Hale recalls a trailer fire in Fairview that took the lives of three people, including a little girl.
Still, the department turned that into a positive, with members beginning a crusade to visit every trailer in the region and check, replace or install smoke detectors.
Don Houk, a member since 1986, remembers the toughest fire was on Swanson Street in Galax, when firefighters arrived to find a house fully ablaze with two elderly women dead inside.
When police and firefighters determined they’d been killed before the fire started, “we realized we had to work around a crime scene to keep the house from burning down,” said Houk, who is also a police officer.
They were successful, and the preserved evidence led to the conviction of a man who beat the women to death and set the house on fire after robbing them.
Hennis said one memorable fire was at the old Floyd car dealership, when oil cans exploded from the heat, making the floor slick and dangerous. “There were fumes. It was slick. And the paint cans started skidding across the floor and exploding.”
Fire isn’t the only element that has to be fought. There’s also the cold.
Hennis recalls a fire call in the winter when the firefighters’ turnout gear froze so stiff that their coats could stand up when they took them off.
He got frostbite on that call, and still suffers the effects decades later. “I can’t get warm. I still sleep under multiple blankets.”
Even getting to a fire can be hazardous. Anderson remembers the late James Talley driving an engine over a bridge when it broke, sending the truck into a creek.
As part of the department’s dedication to the future, it has been running a cadet training program for about 10 years. The program graduated seven cadets last year, and three signed on as full-fledged firefighters.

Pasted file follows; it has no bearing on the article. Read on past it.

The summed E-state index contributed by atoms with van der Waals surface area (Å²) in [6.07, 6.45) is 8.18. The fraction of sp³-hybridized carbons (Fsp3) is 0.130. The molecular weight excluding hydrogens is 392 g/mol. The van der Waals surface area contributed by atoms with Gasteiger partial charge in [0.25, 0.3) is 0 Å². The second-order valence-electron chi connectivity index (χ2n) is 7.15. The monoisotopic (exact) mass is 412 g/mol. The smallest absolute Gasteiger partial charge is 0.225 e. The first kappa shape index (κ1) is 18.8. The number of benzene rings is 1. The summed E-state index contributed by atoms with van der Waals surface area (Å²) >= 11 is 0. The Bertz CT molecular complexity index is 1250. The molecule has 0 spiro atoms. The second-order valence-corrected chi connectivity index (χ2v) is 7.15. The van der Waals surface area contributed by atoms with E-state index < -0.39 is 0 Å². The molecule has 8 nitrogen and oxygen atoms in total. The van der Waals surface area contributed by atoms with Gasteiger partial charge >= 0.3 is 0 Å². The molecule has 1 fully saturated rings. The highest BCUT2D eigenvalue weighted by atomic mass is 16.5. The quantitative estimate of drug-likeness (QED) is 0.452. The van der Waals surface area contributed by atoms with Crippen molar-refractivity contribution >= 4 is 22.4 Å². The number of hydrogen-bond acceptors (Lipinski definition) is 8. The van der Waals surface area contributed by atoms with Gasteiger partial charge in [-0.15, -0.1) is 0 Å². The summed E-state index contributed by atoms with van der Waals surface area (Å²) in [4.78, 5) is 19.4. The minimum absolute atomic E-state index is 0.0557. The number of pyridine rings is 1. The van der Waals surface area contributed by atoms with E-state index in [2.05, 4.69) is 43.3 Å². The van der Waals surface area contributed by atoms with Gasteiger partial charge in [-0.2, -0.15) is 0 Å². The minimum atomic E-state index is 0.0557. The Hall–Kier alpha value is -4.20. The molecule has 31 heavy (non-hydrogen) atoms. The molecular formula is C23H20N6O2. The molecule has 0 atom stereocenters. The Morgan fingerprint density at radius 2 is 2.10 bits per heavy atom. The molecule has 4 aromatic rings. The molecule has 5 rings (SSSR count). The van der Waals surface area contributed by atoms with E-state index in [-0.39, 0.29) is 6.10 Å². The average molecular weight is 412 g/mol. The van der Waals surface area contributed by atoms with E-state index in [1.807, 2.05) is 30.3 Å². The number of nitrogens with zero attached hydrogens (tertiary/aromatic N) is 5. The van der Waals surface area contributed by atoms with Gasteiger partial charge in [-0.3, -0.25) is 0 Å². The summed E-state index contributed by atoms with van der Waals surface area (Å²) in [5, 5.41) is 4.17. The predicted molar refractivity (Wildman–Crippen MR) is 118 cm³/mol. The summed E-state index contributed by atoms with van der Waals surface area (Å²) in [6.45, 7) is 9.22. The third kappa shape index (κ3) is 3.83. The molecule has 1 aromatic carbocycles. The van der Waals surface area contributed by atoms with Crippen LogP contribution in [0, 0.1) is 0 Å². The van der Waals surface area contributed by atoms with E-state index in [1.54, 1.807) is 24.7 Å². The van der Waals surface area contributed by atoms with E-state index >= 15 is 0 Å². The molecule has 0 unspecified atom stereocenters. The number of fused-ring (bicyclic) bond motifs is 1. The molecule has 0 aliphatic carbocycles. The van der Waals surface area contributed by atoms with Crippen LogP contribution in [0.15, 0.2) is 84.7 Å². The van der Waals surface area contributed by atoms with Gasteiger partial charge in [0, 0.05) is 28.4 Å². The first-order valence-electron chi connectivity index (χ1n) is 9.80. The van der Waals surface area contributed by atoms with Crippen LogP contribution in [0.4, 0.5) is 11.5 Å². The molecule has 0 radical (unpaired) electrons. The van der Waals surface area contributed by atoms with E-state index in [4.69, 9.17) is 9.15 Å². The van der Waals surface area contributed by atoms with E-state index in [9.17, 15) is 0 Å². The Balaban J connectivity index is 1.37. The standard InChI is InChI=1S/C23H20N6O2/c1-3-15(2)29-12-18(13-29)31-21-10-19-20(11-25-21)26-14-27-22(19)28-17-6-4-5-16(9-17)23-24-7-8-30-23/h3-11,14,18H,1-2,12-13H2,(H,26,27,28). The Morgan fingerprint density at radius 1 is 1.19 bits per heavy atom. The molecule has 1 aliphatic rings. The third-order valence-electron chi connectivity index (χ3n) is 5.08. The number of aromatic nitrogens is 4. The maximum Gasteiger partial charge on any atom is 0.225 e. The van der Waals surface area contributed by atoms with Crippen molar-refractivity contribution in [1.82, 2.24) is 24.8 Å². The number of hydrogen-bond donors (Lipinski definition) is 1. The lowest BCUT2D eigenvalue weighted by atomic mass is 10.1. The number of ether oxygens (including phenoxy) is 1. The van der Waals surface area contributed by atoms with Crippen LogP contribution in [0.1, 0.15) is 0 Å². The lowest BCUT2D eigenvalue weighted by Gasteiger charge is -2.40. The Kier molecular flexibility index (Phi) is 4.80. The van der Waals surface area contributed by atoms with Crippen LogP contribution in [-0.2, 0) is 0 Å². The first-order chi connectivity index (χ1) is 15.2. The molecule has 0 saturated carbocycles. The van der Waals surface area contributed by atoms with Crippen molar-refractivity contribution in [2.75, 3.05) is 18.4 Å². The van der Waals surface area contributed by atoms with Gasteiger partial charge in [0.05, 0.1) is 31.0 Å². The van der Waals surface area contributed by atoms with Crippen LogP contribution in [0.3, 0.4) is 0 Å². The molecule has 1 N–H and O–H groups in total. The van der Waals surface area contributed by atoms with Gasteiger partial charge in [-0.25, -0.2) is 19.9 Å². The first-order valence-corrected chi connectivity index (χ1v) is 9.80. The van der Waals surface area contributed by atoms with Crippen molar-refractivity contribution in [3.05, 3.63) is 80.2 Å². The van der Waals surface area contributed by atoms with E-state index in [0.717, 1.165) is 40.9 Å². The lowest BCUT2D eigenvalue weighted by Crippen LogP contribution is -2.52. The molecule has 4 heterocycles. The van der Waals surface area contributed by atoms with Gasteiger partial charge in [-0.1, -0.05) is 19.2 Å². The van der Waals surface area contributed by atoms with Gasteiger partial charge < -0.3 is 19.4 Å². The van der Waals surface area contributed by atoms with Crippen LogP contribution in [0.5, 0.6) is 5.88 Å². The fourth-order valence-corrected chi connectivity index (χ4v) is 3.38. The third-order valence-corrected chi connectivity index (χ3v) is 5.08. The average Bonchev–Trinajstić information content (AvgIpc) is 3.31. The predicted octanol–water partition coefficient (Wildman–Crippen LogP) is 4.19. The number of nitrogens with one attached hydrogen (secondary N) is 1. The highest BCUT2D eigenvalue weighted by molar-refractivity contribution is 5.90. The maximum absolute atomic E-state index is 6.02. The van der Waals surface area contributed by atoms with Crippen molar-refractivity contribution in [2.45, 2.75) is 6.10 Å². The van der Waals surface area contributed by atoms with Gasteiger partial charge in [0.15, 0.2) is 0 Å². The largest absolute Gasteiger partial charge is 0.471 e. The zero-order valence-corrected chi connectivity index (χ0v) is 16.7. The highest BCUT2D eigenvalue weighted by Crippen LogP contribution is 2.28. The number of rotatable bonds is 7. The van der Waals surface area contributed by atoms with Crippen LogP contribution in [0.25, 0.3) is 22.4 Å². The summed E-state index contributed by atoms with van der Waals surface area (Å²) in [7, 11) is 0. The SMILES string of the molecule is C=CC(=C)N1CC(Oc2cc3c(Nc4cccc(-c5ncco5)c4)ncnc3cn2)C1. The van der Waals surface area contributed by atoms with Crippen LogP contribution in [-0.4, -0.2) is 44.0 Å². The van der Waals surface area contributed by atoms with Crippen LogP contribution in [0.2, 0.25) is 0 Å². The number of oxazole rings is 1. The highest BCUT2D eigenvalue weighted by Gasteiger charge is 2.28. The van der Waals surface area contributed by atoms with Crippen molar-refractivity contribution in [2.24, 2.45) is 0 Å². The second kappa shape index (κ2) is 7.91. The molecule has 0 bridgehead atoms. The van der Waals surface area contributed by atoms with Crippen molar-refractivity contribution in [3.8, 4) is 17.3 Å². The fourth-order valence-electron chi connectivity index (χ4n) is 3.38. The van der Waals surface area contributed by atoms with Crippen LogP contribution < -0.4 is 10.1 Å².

Other young members like Drew Bobbitt, Nic Moser and Drew Burnett are cadet grads.
“Even if they don’t become firefighters, they’ve learned to give back to the community, so it’s still worth it,” Hale said. “Our intention with the cadets is to recruit, but also to give these kids an extra boost in life.”
Zeke Morton, a 23-year veteran, said the department can always use new volunteers, but GVFD has never had to actively recruit. “We don’t need to. They come to us. If somebody is knocking your door down to join, you figure they’re going to be dedicated.”
Hale said some people have asked to join after watching the department fight a fire. “They’ve seen the controlled chaos at a fire scene and been impressed by what we do.”
Sometimes, it’s in the blood. There are numerous examples of second- or even third-generation firefighters in Galax.
Often, members will recruit one-on-one, if they know someone who they believe has what it takes to commit to the fire department.
Theron Billings was one of Morton’s recruits. He joined four years ago.
“Before I joined, I never realized how much training was involved, or how much work there is to do after a fire is over,” Billings said. “You can be at a fire for four hours, then spend two hours cleaning the trucks and equipment — and then you’ll get another call and have to do it all again.”
Much of that training is to cut down on response times. The average response time is four to six minutes, “from the time they get the call at [the central E-911 dispatch] to when the first truck leaves the firehouse,” Hale said.
“And we leave the firehouse with a prayer for taking us there and bringing us back,” Hennis said. “And for allowing us to be with people in their time of need.”
Adding to the speed is planning for anything and everything. Firefighters learn the layouts of buildings in the area, where the hazards are, what’s stored inside and the building materials used.
“We have a plan,” Anderson said. “But no two fires are alike.”
“When the siren goes off, in 10 or 12 minutes, max, we’ll be there,” Hale said. “If something burns down, that means it was too far gone to save before we got there.”
Hale said firefighters are a unique breed, especially volunteers.
It’s a job.
It’s a lifestyle.
But most of all, it’s the ultimate self-sacrificing community service.
“As a firefighter, you have to know when you respond to a call that you’re putting your life on the line — but it never enters your mind.”